An Appeal from the United States District Court for the Middle District of Pennsylvania
Before: SLOVITER, Chief Judge, COWEN, and ROSENN, Circuit Judges.
Submitted Under Third Circuit LAR 34.1(a) August 13, 1996
This appeal by four present and former inmates of the Pennsylvania State Correctional Institution at Huntingdon (SCI-Huntingdon) (collectively "Inmates"), presents a troublesome question relating to the provision of adequate facilities for religious worship in a prison environment. The inmates, Elwood Small, Eric Baynes, Brian Ross and Lawrence Ellison, members of the Sunni Muslim Brotherhood, sued prison officials *fn1 under 42 U.S.C. Section(s) 1983 for allegedly violating their First and Fourteenth Amendment rights by providing only one Muslim worship service in their prison for all Muslim sects. *fn2 They filed suit pro se in the United States District Court for the Middle District of Pennsylvania on July 30, 1993. In their briefs filed in the district court opposing the defendants' motion for summary judgment, the Inmates asserted for the first time an alternative claim under the Religious Freedom Restoration Act of 1993 (RFRA or Act), 42 U.S.C. Section(s) 2000bb.
The district court, adopting the Report and Recommendation of a magistrate judge, found that the prison officials did not violate the Inmates' First Amendment rights because the officials provided sufficient alternative means for Muslim worship. Further, the court found that the Inmates' RFRA claim was untimely. It noted, however, that the Inmates' claim did not implicate the Act. The Inmates filed a timely appeal to this court. We vacate the judgment and remand the case to the district court for further proceedings.
The Inmates are members of the Sunni Muslim religion, one of five organized groups of practicing Muslims at SCI-Huntingdon. *fn3 The prison provides Jummah and Taleem services *fn4 for all the approximately two hundred Muslim inmates. All Muslim sects are invited to attend services, and generally upon arrival at services in the chapel separate into groups.
The Inmates requested separate space for religious services for Sunni Muslims, claiming that there are fundamental differences between the Muslim sects that prevent them from worshiping together in one service. The Sunni Muslim sect at SCI-Huntingdon approximates 75 in number and is one of the two largest at the institution. The Inmates claim that several empty rooms are available at the prison at times when they wish to worship, that they are one of the larger Muslim sects in the installation, and that the institution could allow them to use one of the available rooms without excessive expense or additional security. They contend that the differences between the Sunni Muslim Brotherhood and the other Muslim sects can be compared to the differences between Catholics and Protestants, who are provided facilities for separate services at Huntingdon. They also assert that Pennsylvania provides separate facilities for Sunni Muslim services at other maximum security prisons.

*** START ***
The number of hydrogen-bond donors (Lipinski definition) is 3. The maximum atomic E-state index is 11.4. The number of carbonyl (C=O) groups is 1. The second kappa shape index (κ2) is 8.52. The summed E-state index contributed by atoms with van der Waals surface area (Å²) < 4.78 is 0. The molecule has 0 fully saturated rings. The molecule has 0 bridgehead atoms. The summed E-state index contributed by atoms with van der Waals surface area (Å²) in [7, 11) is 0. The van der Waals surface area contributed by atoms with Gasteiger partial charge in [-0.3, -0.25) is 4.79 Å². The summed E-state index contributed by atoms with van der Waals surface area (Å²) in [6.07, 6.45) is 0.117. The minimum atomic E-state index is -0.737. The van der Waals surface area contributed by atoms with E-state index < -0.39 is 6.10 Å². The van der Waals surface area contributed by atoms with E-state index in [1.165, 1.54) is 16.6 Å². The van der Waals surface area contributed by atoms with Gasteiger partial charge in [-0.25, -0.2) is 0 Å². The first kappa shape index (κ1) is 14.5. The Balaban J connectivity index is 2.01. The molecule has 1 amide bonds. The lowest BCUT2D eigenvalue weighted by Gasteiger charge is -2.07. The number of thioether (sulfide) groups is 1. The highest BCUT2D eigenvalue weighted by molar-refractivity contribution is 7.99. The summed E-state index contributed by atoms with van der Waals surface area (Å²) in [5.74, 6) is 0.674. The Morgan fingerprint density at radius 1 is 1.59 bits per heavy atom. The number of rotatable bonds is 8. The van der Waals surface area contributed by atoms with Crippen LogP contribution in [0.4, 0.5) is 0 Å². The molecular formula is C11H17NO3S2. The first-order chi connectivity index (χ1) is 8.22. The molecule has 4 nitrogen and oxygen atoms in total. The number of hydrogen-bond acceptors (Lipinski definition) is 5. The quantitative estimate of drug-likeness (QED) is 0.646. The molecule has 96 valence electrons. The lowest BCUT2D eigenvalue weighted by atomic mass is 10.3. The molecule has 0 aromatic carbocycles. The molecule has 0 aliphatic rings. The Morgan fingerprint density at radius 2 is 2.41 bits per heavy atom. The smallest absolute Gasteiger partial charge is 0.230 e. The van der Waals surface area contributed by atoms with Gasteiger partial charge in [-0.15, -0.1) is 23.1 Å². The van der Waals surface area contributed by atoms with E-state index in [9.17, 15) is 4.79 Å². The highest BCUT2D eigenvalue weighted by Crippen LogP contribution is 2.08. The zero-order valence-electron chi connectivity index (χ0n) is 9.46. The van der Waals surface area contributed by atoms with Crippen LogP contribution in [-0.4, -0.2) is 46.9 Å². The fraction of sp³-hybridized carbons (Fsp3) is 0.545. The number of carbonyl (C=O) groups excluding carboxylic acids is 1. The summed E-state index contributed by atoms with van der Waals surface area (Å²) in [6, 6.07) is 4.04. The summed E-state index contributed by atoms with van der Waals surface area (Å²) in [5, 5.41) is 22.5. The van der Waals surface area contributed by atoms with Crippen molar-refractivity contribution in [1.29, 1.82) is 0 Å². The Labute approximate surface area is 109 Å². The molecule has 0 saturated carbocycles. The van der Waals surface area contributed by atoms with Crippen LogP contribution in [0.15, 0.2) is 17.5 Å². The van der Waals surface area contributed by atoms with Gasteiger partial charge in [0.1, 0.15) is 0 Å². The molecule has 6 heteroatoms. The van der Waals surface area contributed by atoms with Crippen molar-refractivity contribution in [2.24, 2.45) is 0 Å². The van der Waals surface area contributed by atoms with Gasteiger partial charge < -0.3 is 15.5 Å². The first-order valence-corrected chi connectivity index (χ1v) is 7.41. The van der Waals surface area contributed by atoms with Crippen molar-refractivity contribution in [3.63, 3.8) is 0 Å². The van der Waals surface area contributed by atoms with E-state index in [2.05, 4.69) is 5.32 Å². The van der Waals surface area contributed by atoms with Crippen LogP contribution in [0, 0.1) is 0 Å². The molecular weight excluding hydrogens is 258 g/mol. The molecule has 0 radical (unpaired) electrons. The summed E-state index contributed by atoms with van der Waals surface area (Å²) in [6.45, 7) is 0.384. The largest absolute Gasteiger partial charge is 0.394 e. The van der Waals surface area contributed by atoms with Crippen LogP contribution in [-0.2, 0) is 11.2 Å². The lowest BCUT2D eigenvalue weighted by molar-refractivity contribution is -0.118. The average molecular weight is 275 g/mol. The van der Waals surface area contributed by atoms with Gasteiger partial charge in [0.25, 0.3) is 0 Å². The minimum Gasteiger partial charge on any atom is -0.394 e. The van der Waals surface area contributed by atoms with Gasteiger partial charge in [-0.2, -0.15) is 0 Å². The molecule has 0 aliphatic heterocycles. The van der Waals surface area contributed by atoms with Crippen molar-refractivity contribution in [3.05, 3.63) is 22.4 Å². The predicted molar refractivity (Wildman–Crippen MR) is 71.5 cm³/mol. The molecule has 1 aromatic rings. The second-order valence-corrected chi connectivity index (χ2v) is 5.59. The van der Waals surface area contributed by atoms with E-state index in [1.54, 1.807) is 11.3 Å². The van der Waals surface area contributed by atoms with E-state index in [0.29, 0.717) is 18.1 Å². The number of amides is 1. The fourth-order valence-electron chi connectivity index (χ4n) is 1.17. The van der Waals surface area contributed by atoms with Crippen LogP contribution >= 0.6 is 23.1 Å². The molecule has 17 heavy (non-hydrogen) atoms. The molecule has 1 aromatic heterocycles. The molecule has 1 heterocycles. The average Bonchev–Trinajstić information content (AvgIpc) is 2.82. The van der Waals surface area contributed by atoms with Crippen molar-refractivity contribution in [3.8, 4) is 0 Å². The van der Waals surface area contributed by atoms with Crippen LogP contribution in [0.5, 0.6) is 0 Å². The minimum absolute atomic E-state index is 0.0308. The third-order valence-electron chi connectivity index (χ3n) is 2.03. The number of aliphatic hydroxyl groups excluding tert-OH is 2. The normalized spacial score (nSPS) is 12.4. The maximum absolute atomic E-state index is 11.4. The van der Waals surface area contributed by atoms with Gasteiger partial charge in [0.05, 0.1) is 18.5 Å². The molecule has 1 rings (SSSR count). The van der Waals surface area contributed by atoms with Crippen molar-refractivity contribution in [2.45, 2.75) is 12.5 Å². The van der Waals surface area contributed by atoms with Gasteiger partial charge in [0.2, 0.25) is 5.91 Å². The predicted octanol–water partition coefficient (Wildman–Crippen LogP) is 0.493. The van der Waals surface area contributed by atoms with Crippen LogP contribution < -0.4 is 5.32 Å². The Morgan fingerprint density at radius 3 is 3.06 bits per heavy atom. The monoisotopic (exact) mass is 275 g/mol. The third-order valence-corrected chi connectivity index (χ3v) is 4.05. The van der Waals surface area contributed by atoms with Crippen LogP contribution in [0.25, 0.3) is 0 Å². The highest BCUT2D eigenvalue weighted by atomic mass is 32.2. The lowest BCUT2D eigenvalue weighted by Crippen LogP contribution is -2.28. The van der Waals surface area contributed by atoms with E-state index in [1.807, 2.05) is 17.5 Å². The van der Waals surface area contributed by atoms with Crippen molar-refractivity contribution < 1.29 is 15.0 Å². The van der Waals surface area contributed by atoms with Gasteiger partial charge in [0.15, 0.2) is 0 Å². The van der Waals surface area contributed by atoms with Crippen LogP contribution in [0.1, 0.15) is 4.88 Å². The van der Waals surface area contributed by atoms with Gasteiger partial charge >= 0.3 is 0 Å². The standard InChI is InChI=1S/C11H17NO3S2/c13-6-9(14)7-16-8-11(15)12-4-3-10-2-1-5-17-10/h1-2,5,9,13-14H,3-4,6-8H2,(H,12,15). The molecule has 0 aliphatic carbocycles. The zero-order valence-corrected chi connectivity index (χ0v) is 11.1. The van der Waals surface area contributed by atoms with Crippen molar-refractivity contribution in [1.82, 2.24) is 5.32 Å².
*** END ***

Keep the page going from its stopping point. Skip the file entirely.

Prison officials denied the request, stating that the institution did not have the space or the resources to accommodate separate worship services. Further, the officials asserted that they had consulted an expert in the Muslim faith who informed them that Muslim belief permits a combined worship service of various sects.
The Inmates submitted numerous unsworn written statements by prisoners asserting that the teachings of the institution's current Muslim worship service leader are in direct contradiction to their faith. *fn5 They assert that the Sunni Muslim religion mandates adherence to the four "Schools of Thought," and that they may not be led in prayer by anyone who does not subscribe to these doctrines. The unsworn declarations stated: "If I choose to attend Jummah Services, I am required to practice it under the teachings and practices ([e.g.,] language, Dress Code and teachings of Iman Wallace Deem Muhammad) which are in direct conflict with the four (4) School's [sic] of Thought of the Sunni Muslim Brotherhood." In their brief opposing the defendants' motion for summary judgment, the Inmates asserted that there are several unused areas in the Huntingdon institution that could be used for services on Fridays without burdening the State, and that the prison's security staff had been increased. Further, they contend that the policy at SCI-Huntingdon violates RFRA.
The district court granted summary judgment for the defendants. The court maintained that the Inmates provided no support for their allegations, and thus accepted the defendants' version of the facts as true. It held that the defendants had a legitimate penological interest in denying the Inmates space for a separate Sunni Muslim service, finding that the institution lacked sufficient funds and staffing to provide the services. Further, the court noted that prison officials had consulted with an expert in the Muslim ...